The Language Instinct: How the Mind Creates Language | Study Guide

Steven Pinker

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Course Hero. "The Language Instinct: How the Mind Creates Language Study Guide." Course Hero. 1 May 2020. Web. 23 June 2021. <https://www.coursehero.com/lit/The-Language-Instinct-How-the-Mind-Creates-Language/>.

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Course Hero. (2020, May 1). The Language Instinct: How the Mind Creates Language Study Guide. In Course Hero. Retrieved June 23, 2021, from https://www.coursehero.com/lit/The-Language-Instinct-How-the-Mind-Creates-Language/

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Course Hero. "The Language Instinct: How the Mind Creates Language Study Guide." May 1, 2020. Accessed June 23, 2021. https://www.coursehero.com/lit/The-Language-Instinct-How-the-Mind-Creates-Language/.

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Course Hero, "The Language Instinct: How the Mind Creates Language Study Guide," May 1, 2020, accessed June 23, 2021, https://www.coursehero.com/lit/The-Language-Instinct-How-the-Mind-Creates-Language/.

The Language Instinct: How the Mind Creates Language | Chapter 7 : Talking Heads | Summary

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Key Takeaways

  • The human brain comprehends speech not only effectively but also efficiently.
  • Comprehension of sentences begins with parsing. The human brain has a "mental program" that analyzes sentence structure, referred to as a "parser." The brain parses speech, finding subjects, verbs, and other parts of speech, innately and unconsciously.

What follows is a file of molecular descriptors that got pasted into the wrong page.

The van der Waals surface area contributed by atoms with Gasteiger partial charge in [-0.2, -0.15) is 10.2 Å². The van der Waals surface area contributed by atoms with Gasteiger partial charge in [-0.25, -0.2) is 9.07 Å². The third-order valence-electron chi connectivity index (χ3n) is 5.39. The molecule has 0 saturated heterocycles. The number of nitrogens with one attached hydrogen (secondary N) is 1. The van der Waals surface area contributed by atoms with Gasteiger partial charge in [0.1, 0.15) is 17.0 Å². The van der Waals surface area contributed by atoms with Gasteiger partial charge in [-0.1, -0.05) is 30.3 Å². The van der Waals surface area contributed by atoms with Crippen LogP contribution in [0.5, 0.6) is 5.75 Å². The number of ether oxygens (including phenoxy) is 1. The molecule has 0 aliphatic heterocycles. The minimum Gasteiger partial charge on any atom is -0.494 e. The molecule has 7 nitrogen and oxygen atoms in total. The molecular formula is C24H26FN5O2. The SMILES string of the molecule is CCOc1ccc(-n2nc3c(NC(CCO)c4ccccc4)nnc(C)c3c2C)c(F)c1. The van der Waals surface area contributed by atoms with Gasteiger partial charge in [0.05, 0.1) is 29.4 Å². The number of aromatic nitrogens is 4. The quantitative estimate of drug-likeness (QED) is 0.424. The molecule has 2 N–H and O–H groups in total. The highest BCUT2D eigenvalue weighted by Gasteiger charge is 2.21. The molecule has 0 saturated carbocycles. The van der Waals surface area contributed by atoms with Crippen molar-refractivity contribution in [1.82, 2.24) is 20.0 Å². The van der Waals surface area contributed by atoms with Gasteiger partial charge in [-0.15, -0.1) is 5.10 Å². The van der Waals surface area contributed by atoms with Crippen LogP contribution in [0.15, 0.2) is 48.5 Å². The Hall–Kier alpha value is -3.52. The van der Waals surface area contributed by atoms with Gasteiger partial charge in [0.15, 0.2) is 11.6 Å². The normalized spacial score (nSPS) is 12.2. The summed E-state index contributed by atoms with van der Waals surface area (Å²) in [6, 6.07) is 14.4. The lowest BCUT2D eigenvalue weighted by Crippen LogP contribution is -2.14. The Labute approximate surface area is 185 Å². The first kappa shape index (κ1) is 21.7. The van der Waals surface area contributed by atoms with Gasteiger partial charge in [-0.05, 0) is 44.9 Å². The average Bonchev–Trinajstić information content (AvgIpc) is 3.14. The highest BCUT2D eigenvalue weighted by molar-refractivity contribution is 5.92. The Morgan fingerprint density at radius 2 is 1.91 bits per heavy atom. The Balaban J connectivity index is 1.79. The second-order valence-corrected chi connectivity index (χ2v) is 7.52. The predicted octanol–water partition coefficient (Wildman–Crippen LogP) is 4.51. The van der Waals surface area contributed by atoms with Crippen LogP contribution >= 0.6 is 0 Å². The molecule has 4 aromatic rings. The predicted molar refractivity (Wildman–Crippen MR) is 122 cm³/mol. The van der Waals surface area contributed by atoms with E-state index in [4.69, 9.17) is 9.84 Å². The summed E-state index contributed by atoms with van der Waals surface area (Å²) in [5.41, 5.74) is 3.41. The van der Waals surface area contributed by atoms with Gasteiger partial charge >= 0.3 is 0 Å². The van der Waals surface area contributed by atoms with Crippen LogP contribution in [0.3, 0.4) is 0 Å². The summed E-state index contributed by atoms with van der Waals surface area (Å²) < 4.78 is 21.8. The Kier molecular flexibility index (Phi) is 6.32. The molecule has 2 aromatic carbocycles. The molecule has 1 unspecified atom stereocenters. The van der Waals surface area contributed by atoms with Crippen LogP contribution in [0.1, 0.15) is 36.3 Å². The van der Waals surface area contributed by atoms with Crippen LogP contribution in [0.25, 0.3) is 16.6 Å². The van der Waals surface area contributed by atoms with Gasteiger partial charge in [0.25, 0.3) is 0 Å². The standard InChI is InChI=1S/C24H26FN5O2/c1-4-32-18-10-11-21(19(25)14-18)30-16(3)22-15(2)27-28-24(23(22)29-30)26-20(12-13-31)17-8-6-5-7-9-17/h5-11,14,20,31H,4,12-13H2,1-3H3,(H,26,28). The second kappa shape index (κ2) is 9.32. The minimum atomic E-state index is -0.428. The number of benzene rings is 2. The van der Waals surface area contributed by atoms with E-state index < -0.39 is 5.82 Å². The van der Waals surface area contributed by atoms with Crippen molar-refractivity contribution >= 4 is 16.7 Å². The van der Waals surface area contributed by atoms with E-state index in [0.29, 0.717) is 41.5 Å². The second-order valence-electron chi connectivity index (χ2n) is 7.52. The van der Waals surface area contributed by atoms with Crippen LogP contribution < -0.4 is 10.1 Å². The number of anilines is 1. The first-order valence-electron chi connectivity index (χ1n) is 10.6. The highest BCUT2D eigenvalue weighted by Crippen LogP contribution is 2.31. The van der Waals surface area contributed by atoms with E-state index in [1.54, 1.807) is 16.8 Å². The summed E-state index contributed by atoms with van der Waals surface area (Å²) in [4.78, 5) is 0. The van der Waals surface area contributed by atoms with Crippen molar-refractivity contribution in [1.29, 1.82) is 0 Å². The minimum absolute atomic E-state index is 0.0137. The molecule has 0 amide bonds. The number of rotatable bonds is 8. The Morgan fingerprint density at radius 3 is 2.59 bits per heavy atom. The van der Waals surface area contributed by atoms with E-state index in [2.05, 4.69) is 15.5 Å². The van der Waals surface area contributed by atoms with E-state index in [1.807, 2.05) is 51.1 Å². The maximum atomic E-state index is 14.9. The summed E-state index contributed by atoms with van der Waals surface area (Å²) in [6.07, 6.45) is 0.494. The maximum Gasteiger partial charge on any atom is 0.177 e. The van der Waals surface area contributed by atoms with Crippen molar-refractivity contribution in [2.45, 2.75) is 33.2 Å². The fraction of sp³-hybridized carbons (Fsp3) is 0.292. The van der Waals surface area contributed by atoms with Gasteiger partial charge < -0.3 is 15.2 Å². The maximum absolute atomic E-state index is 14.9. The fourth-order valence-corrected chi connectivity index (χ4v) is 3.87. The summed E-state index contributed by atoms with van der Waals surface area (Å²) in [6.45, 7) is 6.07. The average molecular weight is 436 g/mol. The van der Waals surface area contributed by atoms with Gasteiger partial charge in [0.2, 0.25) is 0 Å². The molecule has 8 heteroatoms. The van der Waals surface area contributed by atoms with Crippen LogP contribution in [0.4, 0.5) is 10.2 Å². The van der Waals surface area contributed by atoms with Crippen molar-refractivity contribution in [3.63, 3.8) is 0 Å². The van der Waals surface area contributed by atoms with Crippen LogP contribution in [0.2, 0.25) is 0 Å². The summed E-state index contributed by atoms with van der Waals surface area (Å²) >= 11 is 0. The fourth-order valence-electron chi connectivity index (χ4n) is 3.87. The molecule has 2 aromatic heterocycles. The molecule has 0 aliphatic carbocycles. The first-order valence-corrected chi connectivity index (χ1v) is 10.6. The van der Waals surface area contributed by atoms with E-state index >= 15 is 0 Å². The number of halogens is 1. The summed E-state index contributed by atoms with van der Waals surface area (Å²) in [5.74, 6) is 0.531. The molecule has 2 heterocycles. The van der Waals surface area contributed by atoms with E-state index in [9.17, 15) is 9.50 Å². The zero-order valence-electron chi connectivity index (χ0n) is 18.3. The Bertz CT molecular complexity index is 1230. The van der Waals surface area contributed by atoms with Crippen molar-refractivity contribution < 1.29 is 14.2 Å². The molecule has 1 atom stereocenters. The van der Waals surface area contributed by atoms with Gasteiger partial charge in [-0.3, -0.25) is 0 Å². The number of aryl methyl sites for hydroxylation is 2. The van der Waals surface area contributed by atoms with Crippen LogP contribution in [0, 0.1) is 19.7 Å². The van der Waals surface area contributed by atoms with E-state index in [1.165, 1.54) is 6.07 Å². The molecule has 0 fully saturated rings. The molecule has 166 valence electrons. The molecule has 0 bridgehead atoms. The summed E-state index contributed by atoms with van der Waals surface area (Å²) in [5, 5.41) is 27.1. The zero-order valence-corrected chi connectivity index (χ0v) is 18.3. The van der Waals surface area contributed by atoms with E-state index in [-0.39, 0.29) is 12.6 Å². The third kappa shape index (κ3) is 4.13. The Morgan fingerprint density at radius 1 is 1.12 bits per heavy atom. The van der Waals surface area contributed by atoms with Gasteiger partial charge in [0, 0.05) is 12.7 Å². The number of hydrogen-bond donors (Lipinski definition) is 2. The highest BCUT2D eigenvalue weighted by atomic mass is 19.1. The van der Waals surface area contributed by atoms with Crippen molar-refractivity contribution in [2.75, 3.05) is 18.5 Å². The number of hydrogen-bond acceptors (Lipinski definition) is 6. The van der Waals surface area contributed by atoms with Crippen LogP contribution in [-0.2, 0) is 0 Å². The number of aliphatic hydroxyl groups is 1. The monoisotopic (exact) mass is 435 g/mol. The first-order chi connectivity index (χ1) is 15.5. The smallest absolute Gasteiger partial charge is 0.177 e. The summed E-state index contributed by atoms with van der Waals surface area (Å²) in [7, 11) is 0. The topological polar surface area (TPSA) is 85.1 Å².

• Grammar is like a database that determines which sounds go with which meanings. Productive and receptive language share the same database, which facilitates communication.
  • The parser is constrained by memory, specifically short-term memory, and the need for decision-making. Memory is easy for AI and hard for humans; decision-making is easy for humans and hard for AI.
  • Sentences with multiple embedded elements pose difficulty for the human brain. The difficulty lies not in insufficient memory, but in the type of memory needed for effective analysis.
  • The human brain uses a "depth-first strategy" for making meaning from ambiguous sentences. That is, the brain chooses a meaning and pursues it until the meaning doesn't fit, then starts over until meaning is constructed.
  • Understanding of language is mediated less by a person's general knowledge than by the innate mechanisms for language use within the human brain.
  • Understanding a sentence results from parsing and then making reasonable inferences based on context. Fragments of sentences must be integrated into the mental database, not as a list but as part of a complex framework.
  • Communication is far more complex than a two-way transfer of information.
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